Research Assistant, Oregon State University
Take as many opportunities as you can while you are young, even if they're weird or different.
WHAT DO YOU DO?
I assist in research projects using behavioral and bacterial analyses to discover future possible therapeutics for autism spectrum disorder as well as to discover more links in the gut-brain axis. Our projects aim to understand how our gut microbiome can influence brain function and how by changing the bacteria in the gut changes behavior as seen in mice models.
WHY DID YOU CHOOSE THIS FIELD?
My mother and twin brother were diagnosed with a rare genetic disease, Spinocerebellar Ataxia 17. I dedicate my scientific pursuits in the field of microbiology to my family members who suffered from the disease. Most disease research focuses only on manipulating DNA to fix the problem. I like learning about the idea that our environment plays a larger role in our health than we might think. I am not sure that it will be the ultimate cure, but there is reasonable evidence to suggest some symptoms can be ameliorated by changing environmental factors.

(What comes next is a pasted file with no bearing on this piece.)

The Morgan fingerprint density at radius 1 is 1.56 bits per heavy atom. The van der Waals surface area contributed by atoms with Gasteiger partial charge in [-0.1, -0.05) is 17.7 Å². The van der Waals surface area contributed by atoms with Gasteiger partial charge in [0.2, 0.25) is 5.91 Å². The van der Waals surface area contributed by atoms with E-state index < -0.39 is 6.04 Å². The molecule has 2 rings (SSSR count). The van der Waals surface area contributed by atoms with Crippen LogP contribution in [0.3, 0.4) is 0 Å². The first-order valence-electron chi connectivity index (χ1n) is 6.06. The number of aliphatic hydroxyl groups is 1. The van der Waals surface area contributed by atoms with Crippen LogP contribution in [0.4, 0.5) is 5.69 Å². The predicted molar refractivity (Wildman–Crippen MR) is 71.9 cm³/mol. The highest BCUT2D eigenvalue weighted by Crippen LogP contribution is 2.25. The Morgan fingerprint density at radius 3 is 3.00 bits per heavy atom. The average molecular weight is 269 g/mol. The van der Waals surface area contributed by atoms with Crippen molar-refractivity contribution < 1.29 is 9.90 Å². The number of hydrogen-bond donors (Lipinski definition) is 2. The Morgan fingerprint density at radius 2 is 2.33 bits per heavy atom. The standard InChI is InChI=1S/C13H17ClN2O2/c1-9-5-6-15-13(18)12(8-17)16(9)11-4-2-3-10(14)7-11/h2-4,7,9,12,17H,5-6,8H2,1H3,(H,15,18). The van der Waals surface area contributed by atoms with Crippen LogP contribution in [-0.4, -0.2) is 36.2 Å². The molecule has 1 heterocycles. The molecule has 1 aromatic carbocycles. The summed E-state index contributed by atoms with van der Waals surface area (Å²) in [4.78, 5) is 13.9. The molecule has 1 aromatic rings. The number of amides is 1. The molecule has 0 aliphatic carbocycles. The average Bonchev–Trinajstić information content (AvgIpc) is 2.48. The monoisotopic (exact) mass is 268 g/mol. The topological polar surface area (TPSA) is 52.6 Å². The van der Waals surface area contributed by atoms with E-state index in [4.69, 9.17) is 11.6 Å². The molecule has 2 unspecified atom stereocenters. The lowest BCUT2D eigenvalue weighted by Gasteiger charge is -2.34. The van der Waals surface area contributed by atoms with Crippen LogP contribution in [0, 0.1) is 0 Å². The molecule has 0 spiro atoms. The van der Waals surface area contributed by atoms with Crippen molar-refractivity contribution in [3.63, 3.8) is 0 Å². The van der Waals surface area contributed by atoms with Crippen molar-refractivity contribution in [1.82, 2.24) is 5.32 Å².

WHAT DO YOU LOOK AT & THINK, "I WISH YOUNGER ME WOULD HAVE KNOWN THIS WAS POSSIBLE?"
Being accepted into a Master's program to study microbiology is definitely not what younger me thought was going to happen. To be honest I didn't even really think about going to college until my senior year of high school. During high school, I hated science because it was so challenging, but there was something about the challenge that kept bringing me back. I spent my first two years of community college finding the interesting parts of science and connected my personal interests to the subject. I didn't think I would enjoy research and working in a lab as much as I do now. I wish younger me would have known that the challenge is what makes life and research fun and that I am smart and capable enough to learn anything I set my mind to.
WHY DO YOU LOVE WORKING IN STEM?
I love working in STEM because it's constantly changing and we are just barely able to keep up with it. When I talk to people about the research I have done or papers I have read, a lot of times people don't believe what scientists have come to discover.
I love completing to-do lists, and I wake up looking forward to completing the next task for an experiment so I can get to see the data that comes from the long hours spent doing an experiment in the lab or with the mice. It's really interesting to see a living being become a data point on a graph, and I look forward to learning more about data analysis and interpreting those figures better.
BEST ADVICE FOR NEXT GENERATION?
Take as many opportunities as you can while you are young, even if they're weird or different. If you let your opportunities guide you, you'll be surprised where you end up. It may go against your plan, but you'll find your plan isn't always the best thing for you.
INSPO / FUN FACT
The pessimist sees difficulty in every opportunity. The optimist sees opportunity in every difficulty.